Source: The Mercury, 11 November, 1997, p.26-27


Growing OLD gracefully

How to live longer

WHAT can we do today to live 
longer? Some tips for sidestepping 
the land mines:

   * Stop smoking-quitting for five 
years adds two years to the average 
life expectancy.

   * Exercise-90 minutes a day for 
more than three years adds three 
years; 20 minutes a day for that 
long adds one year.

   * Reduce blood pressure- below 
120/80 adds three years.

   * Cut fat-if less than 20% of total 
calories, adds two years.

   * Cut bad cholesterol - below 160 
adds a year.

   * Boost good cholesterol- above 
65 adds a year.

   * Prevent diabetes-adult onset 
diabetes cute a year.

   · Eat fruit and veggies - five 
servings a day adds one year.

   * Mate well - a happy marriage 
adds two years for a man, one for a 
woman.

   * Socialise-Seeing three social 
groups once a month adds two 
years.

   * Protect kids - Immunise, 
eliminate household hazards, teach 
swimming, avoid gangs.

   * Get tested-Between 40 and 65, 
begin routine teats for prostate, 
breast and colon cancer.

   * Drink in moderation.

   * Practise safe sex.

   * Use seat belts and child car seats.

You can live longer - providing you exercise more and eat less. BOB LaMENDOLA in South Florida reports.

   GALAPAGOS tortoises can live to be 
152 years old. Could we? The short 
answer is: no.

   The long answer is: A growing 
number of scientists doubt the 
longheld belief that humans have a 
genetically programmed 
"maximum age" of 120 to 125.

   They say there may be no limit to 
our lifespan. With healthier living 
and a few medical advances, we may 
be able to push the boundaries.

   At the least, living to 85 or 90 
soon should become routine, and 
many more of us will reach the 
century mark, without years of 
debilitating illness.

   "A lot of people always said 'Who'd 
want to live to be 100?' Well, if 
you're healthy and active, you'd 
want to," said Ken Manton, a Duke 
University demographer.

   Manton said he tries to practise 
what he preaches, adhering to a 
better diet and exercising more.

   "I'm like everyone else," he said. "I 
want to live a long time."

   The single best way to live longer 
is to inherit good genes. Short of 
that, human ingenuity has helped.

   Americans' average age has 
climbed from 47 in 1900 to 76 
today, thanks to healthier living, 
better medicine, and vaccines and 
sanitation that have wiped out 
killer infectious diseases.

   The ranks of the elderly are 
climbing rapidly. About 60,000 
people topped the age of 100 last 
year. Four million beat 85, almost 
double that of 1980.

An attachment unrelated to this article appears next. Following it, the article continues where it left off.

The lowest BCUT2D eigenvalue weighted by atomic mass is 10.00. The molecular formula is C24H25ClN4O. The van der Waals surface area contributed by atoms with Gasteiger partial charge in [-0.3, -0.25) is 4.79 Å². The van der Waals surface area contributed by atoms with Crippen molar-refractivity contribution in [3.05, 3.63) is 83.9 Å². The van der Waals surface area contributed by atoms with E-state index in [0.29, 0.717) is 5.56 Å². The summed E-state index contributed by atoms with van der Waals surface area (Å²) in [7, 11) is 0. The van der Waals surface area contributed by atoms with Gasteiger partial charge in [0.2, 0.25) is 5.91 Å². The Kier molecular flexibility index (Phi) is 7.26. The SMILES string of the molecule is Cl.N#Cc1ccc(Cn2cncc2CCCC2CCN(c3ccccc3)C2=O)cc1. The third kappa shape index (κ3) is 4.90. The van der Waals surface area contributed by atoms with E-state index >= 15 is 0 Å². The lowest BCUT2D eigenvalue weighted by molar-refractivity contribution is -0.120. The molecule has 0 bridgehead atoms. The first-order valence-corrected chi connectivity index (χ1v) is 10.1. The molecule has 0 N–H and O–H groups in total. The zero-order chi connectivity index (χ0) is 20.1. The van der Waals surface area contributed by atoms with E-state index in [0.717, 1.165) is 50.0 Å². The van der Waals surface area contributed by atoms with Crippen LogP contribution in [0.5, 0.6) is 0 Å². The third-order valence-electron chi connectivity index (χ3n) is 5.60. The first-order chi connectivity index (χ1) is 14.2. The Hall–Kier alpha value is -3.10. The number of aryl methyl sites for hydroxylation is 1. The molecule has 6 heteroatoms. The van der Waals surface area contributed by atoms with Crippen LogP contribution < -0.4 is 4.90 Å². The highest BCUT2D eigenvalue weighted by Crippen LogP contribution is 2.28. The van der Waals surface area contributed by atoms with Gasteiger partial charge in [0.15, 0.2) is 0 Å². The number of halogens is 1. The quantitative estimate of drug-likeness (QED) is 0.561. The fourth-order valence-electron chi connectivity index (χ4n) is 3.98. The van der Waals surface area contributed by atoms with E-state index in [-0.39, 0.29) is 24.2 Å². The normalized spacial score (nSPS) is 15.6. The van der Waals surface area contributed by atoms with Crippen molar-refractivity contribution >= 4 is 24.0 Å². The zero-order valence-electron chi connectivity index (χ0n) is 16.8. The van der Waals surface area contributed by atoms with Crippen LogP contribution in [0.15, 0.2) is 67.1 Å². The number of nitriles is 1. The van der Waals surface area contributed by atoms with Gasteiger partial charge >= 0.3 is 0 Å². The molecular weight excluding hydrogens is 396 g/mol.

By 2020, the US Census Bureau 
expects 214,000 centenarians and 
seven to eight million people over 
85. One in nine Baby Boomers 
may live a century. At the end of 
World War II, only one in 500 
made it.

   Picture your lifespan as a road 
riddled with potholes. Dodge one 
and your lifespan ticks up.

   As kids, the threats are infant 
diseases, accidents and parents who 
kill. Young adults succumb most to 
accidents and infectious disease 
(led by AIDS). Middle-agers must 
beat heart disease and cancer, twin 
killers that decimate those in their 
60s and 70s.

   But make it to 75 and chances are 
good you will see 86. Reach 80, 
you'll live another eight years on 
average.

   Women typically live six years 
longer than men.

   Overall, however, some scientists 
believe none of us will ever 
approach the tortoises. They 
contend we can live only so long, 
that our cells are programmed to die 
after a given time. In this view, the 
average age tops out at about 85. 
The healthiest of us would hit a 
"brick wall" at about 120.

   Thing is, the wall keeps moving, 
according to researchers who doubt 
the theory.

   It was in 1800 that a person was 
first confirmed to be 100. (Tales of 
ancient Russians living to 120 
have never been proved.) Proof of 
the first to reach 110 came in the 
1930s, the first to reach 120, in 
1986. This year, a French woman 
died at a confirmed age of 122.

   The increases in maximum age and 
average age have been 
accelerating.

   Studies predict a slow and steady 
increase in longevity, and by the 
2065 expectations are the average 
age will be 86.

   Some scientists believe we can 
extend longevity to the mid-9Os 
simply by living right: no 
smoking, a low-fat diet, plenty of 
exercise.

   "It's not extreme behaviour that 
does it," Duke's Manton said. "It's 
not running a marathon. It's going 
out walking four or five times a

   week; it's eating a sensible diet with 
limited fat."

   Manton is not naive enough to 
think people will suddenly change 
their ways, given that. But he and 
others said generations reaching 
old age in the next few decades are 
better educated. They know more 
about healthy living, are more 
interested in it and are more wiring 
to try

   "There's tremendous capacity for